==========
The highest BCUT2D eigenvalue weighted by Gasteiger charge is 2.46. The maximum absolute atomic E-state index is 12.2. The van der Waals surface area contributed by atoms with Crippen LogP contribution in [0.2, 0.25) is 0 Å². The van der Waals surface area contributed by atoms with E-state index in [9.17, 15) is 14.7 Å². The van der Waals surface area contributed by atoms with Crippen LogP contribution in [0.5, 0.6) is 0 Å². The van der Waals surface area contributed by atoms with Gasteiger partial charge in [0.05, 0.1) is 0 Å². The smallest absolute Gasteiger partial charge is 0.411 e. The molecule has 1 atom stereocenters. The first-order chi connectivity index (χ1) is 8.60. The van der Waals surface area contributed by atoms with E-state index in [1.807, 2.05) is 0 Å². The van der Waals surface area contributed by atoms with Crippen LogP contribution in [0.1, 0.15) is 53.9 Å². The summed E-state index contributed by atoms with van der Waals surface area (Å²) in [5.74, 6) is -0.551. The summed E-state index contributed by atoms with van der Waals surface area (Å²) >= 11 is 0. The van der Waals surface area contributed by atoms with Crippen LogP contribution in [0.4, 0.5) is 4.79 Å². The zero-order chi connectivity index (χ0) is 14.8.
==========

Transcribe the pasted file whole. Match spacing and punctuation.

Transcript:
The highest BCUT2D eigenvalue weighted by Gasteiger charge is 2.46. The maximum absolute atomic E-state index is 12.2. The van der Waals surface area contributed by atoms with Crippen LogP contribution in [0.2, 0.25) is 0 Å². The van der Waals surface area contributed by atoms with E-state index in [9.17, 15) is 14.7 Å². The van der Waals surface area contributed by atoms with Crippen LogP contribution in [0.5, 0.6) is 0 Å². The van der Waals surface area contributed by atoms with Gasteiger partial charge in [0.05, 0.1) is 0 Å². The smallest absolute Gasteiger partial charge is 0.411 e. The molecule has 1 atom stereocenters. The first-order chi connectivity index (χ1) is 8.60. The van der Waals surface area contributed by atoms with E-state index in [1.807, 2.05) is 0 Å². The van der Waals surface area contributed by atoms with Crippen LogP contribution in [0.1, 0.15) is 53.9 Å². The summed E-state index contributed by atoms with van der Waals surface area (Å²) in [5.74, 6) is -0.551. The summed E-state index contributed by atoms with van der Waals surface area (Å²) >= 11 is 0. The van der Waals surface area contributed by atoms with Crippen LogP contribution in [0.4, 0.5) is 4.79 Å². The zero-order chi connectivity index (χ0) is 14.8.